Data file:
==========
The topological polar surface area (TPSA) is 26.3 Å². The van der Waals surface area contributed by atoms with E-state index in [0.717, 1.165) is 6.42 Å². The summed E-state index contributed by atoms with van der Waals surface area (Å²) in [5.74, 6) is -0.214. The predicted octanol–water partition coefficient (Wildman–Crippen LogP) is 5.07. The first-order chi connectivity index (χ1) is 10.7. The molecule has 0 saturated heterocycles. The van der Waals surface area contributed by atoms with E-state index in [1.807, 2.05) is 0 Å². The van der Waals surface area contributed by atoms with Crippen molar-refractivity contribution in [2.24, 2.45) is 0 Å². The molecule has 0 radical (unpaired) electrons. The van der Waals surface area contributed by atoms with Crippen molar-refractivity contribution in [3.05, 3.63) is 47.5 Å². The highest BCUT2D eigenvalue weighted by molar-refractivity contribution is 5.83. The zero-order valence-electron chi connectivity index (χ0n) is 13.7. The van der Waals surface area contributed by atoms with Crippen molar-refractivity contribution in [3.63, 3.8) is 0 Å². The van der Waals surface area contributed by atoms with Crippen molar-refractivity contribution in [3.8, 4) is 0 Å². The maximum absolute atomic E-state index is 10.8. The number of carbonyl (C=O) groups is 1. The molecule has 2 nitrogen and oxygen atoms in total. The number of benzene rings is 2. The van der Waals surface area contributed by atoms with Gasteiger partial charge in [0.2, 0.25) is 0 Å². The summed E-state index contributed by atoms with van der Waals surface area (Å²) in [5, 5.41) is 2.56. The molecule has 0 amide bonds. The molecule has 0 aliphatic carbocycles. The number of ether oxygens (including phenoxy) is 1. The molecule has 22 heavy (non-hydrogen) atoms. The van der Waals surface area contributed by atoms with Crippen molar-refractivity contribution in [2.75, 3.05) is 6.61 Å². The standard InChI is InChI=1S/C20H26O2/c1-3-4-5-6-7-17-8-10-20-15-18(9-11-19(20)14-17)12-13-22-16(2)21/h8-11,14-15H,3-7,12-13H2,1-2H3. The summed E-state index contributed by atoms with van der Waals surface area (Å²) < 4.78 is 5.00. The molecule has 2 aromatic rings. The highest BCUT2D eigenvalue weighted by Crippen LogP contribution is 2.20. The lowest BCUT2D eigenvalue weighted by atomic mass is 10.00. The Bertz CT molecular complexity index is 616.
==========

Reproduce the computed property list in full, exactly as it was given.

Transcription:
The topological polar surface area (TPSA) is 26.3 Å². The van der Waals surface area contributed by atoms with E-state index in [0.717, 1.165) is 6.42 Å². The summed E-state index contributed by atoms with van der Waals surface area (Å²) in [5.74, 6) is -0.214. The predicted octanol–water partition coefficient (Wildman–Crippen LogP) is 5.07. The first-order chi connectivity index (χ1) is 10.7. The molecule has 0 saturated heterocycles. The van der Waals surface area contributed by atoms with E-state index in [1.807, 2.05) is 0 Å². The van der Waals surface area contributed by atoms with Crippen molar-refractivity contribution in [2.24, 2.45) is 0 Å². The molecule has 0 radical (unpaired) electrons. The van der Waals surface area contributed by atoms with Crippen molar-refractivity contribution in [3.05, 3.63) is 47.5 Å². The highest BCUT2D eigenvalue weighted by molar-refractivity contribution is 5.83. The zero-order valence-electron chi connectivity index (χ0n) is 13.7. The van der Waals surface area contributed by atoms with Crippen molar-refractivity contribution in [3.63, 3.8) is 0 Å². The van der Waals surface area contributed by atoms with Crippen molar-refractivity contribution in [3.8, 4) is 0 Å². The maximum absolute atomic E-state index is 10.8. The number of carbonyl (C=O) groups is 1. The molecule has 2 nitrogen and oxygen atoms in total. The number of benzene rings is 2. The van der Waals surface area contributed by atoms with Gasteiger partial charge in [0.2, 0.25) is 0 Å². The summed E-state index contributed by atoms with van der Waals surface area (Å²) in [5, 5.41) is 2.56. The molecule has 0 amide bonds. The molecule has 0 aliphatic carbocycles. The number of ether oxygens (including phenoxy) is 1. The molecule has 22 heavy (non-hydrogen) atoms. The van der Waals surface area contributed by atoms with Crippen molar-refractivity contribution in [2.75, 3.05) is 6.61 Å². The standard InChI is InChI=1S/C20H26O2/c1-3-4-5-6-7-17-8-10-20-15-18(9-11-19(20)14-17)12-13-22-16(2)21/h8-11,14-15H,3-7,12-13H2,1-2H3. The summed E-state index contributed by atoms with van der Waals surface area (Å²) < 4.78 is 5.00. The molecule has 2 aromatic rings. The highest BCUT2D eigenvalue weighted by Crippen LogP contribution is 2.20. The lowest BCUT2D eigenvalue weighted by atomic mass is 10.00. The Bertz CT molecular complexity index is 616.